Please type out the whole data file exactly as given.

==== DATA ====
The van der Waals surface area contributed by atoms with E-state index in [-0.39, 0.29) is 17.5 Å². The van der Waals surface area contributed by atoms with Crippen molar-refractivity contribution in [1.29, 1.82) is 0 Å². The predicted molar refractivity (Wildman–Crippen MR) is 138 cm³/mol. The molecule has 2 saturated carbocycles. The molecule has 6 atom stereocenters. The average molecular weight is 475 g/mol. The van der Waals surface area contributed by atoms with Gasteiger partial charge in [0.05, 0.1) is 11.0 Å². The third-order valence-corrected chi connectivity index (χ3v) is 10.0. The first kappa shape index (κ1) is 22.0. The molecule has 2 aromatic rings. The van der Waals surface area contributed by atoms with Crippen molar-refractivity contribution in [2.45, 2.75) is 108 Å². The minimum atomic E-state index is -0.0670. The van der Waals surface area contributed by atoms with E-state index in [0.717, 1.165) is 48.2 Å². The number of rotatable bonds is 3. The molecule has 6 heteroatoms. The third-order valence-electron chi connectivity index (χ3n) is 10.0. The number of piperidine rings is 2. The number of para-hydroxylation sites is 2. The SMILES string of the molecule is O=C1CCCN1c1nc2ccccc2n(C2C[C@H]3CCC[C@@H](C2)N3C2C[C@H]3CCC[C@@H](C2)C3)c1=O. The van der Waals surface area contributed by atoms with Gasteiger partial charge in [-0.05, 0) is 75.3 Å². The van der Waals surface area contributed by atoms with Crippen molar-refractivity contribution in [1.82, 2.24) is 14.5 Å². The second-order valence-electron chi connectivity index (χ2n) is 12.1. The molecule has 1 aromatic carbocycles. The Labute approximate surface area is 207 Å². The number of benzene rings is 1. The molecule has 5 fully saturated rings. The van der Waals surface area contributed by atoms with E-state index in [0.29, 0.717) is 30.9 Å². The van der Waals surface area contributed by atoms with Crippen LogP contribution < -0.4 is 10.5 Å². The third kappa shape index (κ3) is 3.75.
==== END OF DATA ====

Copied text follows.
The van der Waals surface area contributed by atoms with E-state index in [-0.39, 0.29) is 17.5 Å². The van der Waals surface area contributed by atoms with Crippen molar-refractivity contribution in [1.29, 1.82) is 0 Å². The predicted molar refractivity (Wildman–Crippen MR) is 138 cm³/mol. The molecule has 2 saturated carbocycles. The molecule has 6 atom stereocenters. The average molecular weight is 475 g/mol. The van der Waals surface area contributed by atoms with Gasteiger partial charge in [0.05, 0.1) is 11.0 Å². The third-order valence-corrected chi connectivity index (χ3v) is 10.0. The first kappa shape index (κ1) is 22.0. The molecule has 2 aromatic rings. The van der Waals surface area contributed by atoms with Crippen molar-refractivity contribution in [2.45, 2.75) is 108 Å². The minimum atomic E-state index is -0.0670. The van der Waals surface area contributed by atoms with E-state index in [0.717, 1.165) is 48.2 Å². The number of rotatable bonds is 3. The molecule has 6 heteroatoms. The third-order valence-electron chi connectivity index (χ3n) is 10.0. The number of piperidine rings is 2. The number of para-hydroxylation sites is 2. The SMILES string of the molecule is O=C1CCCN1c1nc2ccccc2n(C2C[C@H]3CCC[C@@H](C2)N3C2C[C@H]3CCC[C@@H](C2)C3)c1=O. The van der Waals surface area contributed by atoms with Gasteiger partial charge in [-0.05, 0) is 75.3 Å². The van der Waals surface area contributed by atoms with Crippen molar-refractivity contribution in [1.82, 2.24) is 14.5 Å². The second-order valence-electron chi connectivity index (χ2n) is 12.1. The molecule has 1 aromatic carbocycles. The Labute approximate surface area is 207 Å². The number of benzene rings is 1. The molecule has 5 fully saturated rings. The van der Waals surface area contributed by atoms with E-state index in [0.29, 0.717) is 30.9 Å². The van der Waals surface area contributed by atoms with Crippen LogP contribution < -0.4 is 10.5 Å². The third kappa shape index (κ3) is 3.75.